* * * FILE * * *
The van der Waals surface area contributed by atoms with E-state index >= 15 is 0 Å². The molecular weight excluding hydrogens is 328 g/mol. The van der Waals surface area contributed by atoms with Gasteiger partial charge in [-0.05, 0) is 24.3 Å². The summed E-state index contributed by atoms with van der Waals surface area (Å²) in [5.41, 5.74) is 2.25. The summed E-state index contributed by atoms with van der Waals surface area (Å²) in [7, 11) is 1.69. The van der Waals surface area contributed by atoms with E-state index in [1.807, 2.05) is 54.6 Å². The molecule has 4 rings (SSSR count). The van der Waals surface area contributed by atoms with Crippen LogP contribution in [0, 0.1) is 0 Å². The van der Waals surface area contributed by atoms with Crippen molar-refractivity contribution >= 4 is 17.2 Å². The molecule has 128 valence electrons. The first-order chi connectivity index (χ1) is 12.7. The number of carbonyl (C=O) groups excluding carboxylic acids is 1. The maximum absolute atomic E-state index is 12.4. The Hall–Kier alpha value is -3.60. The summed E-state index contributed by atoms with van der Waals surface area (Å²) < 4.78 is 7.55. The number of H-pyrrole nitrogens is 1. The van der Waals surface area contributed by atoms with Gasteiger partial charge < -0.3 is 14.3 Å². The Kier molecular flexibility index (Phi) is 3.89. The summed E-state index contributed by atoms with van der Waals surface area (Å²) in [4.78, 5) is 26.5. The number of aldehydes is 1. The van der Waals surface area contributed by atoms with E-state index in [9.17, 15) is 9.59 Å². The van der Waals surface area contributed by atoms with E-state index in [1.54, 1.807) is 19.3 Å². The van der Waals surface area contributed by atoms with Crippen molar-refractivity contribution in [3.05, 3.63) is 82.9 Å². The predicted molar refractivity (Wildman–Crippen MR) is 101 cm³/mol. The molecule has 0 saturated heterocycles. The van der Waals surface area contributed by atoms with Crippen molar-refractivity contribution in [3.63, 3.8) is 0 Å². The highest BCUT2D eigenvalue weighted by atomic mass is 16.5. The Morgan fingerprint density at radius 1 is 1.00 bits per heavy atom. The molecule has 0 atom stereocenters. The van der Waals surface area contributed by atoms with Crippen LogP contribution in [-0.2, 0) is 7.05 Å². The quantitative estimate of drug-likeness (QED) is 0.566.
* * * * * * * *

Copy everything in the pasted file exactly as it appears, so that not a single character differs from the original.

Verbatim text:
The van der Waals surface area contributed by atoms with E-state index >= 15 is 0 Å². The molecular weight excluding hydrogens is 328 g/mol. The van der Waals surface area contributed by atoms with Gasteiger partial charge in [-0.05, 0) is 24.3 Å². The summed E-state index contributed by atoms with van der Waals surface area (Å²) in [5.41, 5.74) is 2.25. The summed E-state index contributed by atoms with van der Waals surface area (Å²) in [7, 11) is 1.69. The van der Waals surface area contributed by atoms with E-state index in [1.807, 2.05) is 54.6 Å². The molecule has 4 rings (SSSR count). The van der Waals surface area contributed by atoms with Crippen LogP contribution in [0, 0.1) is 0 Å². The van der Waals surface area contributed by atoms with Crippen molar-refractivity contribution >= 4 is 17.2 Å². The molecule has 128 valence electrons. The first-order chi connectivity index (χ1) is 12.7. The number of carbonyl (C=O) groups excluding carboxylic acids is 1. The maximum absolute atomic E-state index is 12.4. The Hall–Kier alpha value is -3.60. The summed E-state index contributed by atoms with van der Waals surface area (Å²) < 4.78 is 7.55. The number of H-pyrrole nitrogens is 1. The van der Waals surface area contributed by atoms with Gasteiger partial charge < -0.3 is 14.3 Å². The Kier molecular flexibility index (Phi) is 3.89. The summed E-state index contributed by atoms with van der Waals surface area (Å²) in [4.78, 5) is 26.5. The number of aldehydes is 1. The van der Waals surface area contributed by atoms with E-state index in [9.17, 15) is 9.59 Å². The van der Waals surface area contributed by atoms with E-state index in [1.54, 1.807) is 19.3 Å². The van der Waals surface area contributed by atoms with Crippen molar-refractivity contribution in [3.05, 3.63) is 82.9 Å². The predicted molar refractivity (Wildman–Crippen MR) is 101 cm³/mol. The molecule has 0 saturated heterocycles. The van der Waals surface area contributed by atoms with Crippen molar-refractivity contribution in [3.63, 3.8) is 0 Å². The highest BCUT2D eigenvalue weighted by atomic mass is 16.5. The Morgan fingerprint density at radius 1 is 1.00 bits per heavy atom. The molecule has 0 atom stereocenters. The van der Waals surface area contributed by atoms with Crippen LogP contribution in [-0.2, 0) is 7.05 Å². The quantitative estimate of drug-likeness (QED) is 0.566.